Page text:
Entering the second week of camp it sounds as if Justin Crawford hasn't missed a beat in adapting to playing in West Virginia's offense. Running backs coach Ja'Juan Seider credits the ease of his transition to the offense he ran in junior college.
"What helps Justin is at the junior college he comes from they did a lot of the same stuff so his learning curve is way ahead of where I thought it would be," Seider said about the former junior college all-American.
While Crawford has been adept in picking up the offense he is also ahead of schedule with pass protection, which is something many new backs struggle with when they get to the college level. Seider continued to praise the Crawford saying he isn't making the same mistakes practice after practice, he is instead correcting those mistakes and progressing into a serious contender for some playing time and pushing the rotation to three running backs.
"Two days he made a mistake," Seider said. "Yesterday he didn't make that mistake. Just seeing that, he's making that progression that you want to see. He's so tuned in on what's going on that I could give him a script out there while we're practicing and he can put himself in that formation."
Seider also praised true freshman running back Martell Pettaway and his ability to transition into the Mountaineers offense. If Pettaway keeps playing at a high level Seider may have a tough decision to make about whether to redshirt the promising freshman or make him an official part of the rotation. But while Seider sounded optimistic about his newcomers he didn't mince words about the veteran in the running back room.
"(Rushel Shell) has been in great shape," Seider said. "It's just kind of taking that lead dog mentality. He had a lot of obstacles to overcome early. Rushel would have had a great year last year if he didn't have Wendell (Smallwood) in front of him. Keep letting him feel like he's a bad player. Any man or father who has a kid in camp and has aspirations of going to the NFL, if his priorities weren't where they should be then he becomes focused and now if he comes in with less distractions and it allows him to focus better. This is the best he's looked. I'm very pleased with how he looks carrying over from the spring to the summer. I'm very pleased with how he looks."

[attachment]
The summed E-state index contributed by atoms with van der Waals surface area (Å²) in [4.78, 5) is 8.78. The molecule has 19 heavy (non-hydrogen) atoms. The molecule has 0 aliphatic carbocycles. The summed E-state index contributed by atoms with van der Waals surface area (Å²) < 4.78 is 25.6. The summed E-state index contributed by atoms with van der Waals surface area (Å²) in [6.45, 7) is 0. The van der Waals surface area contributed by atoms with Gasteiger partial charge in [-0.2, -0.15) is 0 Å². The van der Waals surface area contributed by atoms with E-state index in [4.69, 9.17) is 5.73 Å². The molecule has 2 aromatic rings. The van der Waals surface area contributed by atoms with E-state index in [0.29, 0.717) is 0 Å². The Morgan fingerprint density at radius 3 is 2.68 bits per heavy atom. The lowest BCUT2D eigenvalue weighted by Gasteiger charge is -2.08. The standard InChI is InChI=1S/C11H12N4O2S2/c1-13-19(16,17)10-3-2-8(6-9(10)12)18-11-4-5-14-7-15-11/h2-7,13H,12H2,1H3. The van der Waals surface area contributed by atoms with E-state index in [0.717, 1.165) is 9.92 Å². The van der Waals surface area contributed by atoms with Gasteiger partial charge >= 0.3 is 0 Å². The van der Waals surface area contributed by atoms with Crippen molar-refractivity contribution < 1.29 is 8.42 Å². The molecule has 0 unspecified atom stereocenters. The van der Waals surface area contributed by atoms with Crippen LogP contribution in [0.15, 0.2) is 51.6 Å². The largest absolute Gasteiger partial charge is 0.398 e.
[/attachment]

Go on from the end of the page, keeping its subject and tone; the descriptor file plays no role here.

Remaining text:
With a room full of returning players, Tyron Carrier doesn't have to focus nearly as much on the nuances of the West Virginia offense. Instead, Carrier can help receivers focus on improving their individual games and improve on the inconsistencies that plagued last year's unit. Carrier specifically discussed what Ka'Raun White and the need to be more consistent threat in the Mountaineers offense.
"I'm trying to get him consistent as possible," Carrier said. "To me he has a ways to go but hopefully we can tap into it by game one."
Carrier also said White did show spurts of what made his brother, Kevin, a first round draft pick in the 2015 NFL draft, but the big difference was that Kevin was a more consistent player. When asked about junior speedster Shelton Gibson, Carrier cited route running as one of Gibson's biggest points of focus in fall camp.
"I feel like I was brought here to really pay attention to the detail of running routes and helping (Gibson) catch the ball a little bit better too," Carrier said. "I feel like he's getting to that point where he's understanding the purpose of getting your depth, what foot to come off of, what foot to plant off of."
Carrier also said Gibson has improved his catching ability as well, citing the need to catch balls that come straight to him on intermediate routes instead of the balls that he catches on go routes that will come over his shoulder. Carrier said he see's Gibson attacking the ball better than he has in the past and feels comfortable with where the junior wide receiver is at. Many of Carrier's comments about Gibson echoed what head coach Dana Holgorsen had said in his weekly press conference on Tuesday.